Exactly sixty years ago today, on 4 October 1957, the Soviet Union launched the first artificial satellite, Sputnik 1, into orbit around the Earth. This is considered to be the beginning of the space age. Before this date there were no man made satellites in space but on every single day since then there have been… Continue reading 4 October 1957 – the start of the space age
Anyone who is disappointed that they will be missing the total eclipse can console themselves with another astronomical event - providing that they live in the northern hemisphere, that the weather is favourable (no clouds, please) and that they can get away from populated areas with too much light pollution. This astronomical event is the… Continue reading 12-13 August 2017 – the Perseids
Nearly 40 years ago, on 20 August 1977, the Voyager 2 space probe was launched from Cape Canaveral, Florida, on a mission to study the Solar System's four outermost planets. It was followed 15 days later by the launch of an identical spacecraft, Voyager 1. The Voyager spacecraft -Image from NASA Although Voyager 1 was… Continue reading Voyager 40th anniversary
With the recent discovery of three planets orbiting the red dwarf star Trappist-1 which have a similar size, mass and average surface temperature as the Earth, there has been considerable speculation as to whether one or more of these planets supports life. What the surface of Trappist 1f, one of the planets orbiting Trappist 1, might look… Continue reading Life in our galaxy?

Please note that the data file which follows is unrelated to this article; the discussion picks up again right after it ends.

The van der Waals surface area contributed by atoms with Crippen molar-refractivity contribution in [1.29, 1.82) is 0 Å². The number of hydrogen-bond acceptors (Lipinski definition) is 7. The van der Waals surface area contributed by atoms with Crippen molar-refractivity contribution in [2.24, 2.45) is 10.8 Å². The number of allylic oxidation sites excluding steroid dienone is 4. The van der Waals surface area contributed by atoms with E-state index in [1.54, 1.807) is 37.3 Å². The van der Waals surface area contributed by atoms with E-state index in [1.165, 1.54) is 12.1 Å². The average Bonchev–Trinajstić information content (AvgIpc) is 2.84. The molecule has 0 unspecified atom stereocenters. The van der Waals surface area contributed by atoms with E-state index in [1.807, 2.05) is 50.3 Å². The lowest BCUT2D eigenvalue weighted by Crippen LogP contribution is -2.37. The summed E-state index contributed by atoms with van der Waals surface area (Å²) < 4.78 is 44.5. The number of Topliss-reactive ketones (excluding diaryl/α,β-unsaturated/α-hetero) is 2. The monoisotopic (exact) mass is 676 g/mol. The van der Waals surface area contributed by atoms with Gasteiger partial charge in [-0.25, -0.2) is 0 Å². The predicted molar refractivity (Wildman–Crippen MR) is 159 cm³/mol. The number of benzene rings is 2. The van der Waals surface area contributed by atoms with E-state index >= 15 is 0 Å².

I am sure that many of you will be aware of the discovery announced in February this year of seven Earth-sized planets orbiting a small cool star known as Trappist-1. (Gillon et al 2017). In this post I'll talk about this exciting finding and the possibility that some of these planets might support life. Trappist-1 and its… Continue reading The Trappist-1 system
Satellite navigation is such a vital part of day-to-day life that other countries of the world are planning to build up their own network of navigation satellites and move away from total reliance on the American system, GPS. America As mentioned in my previous post, the GPS system is operated and funded by the US government. The first… Continue reading Satellite navigation – the next ten years
The Global Positioning System, better known as GPS, has come to affect countless aspects of our daily lives, from directing our holiday aeroplanes to enabling us to drive round an unfamiliar city without any map other than the one on our mobile phone. At the risk of making myself sound like a scary stalker, I… Continue reading GPS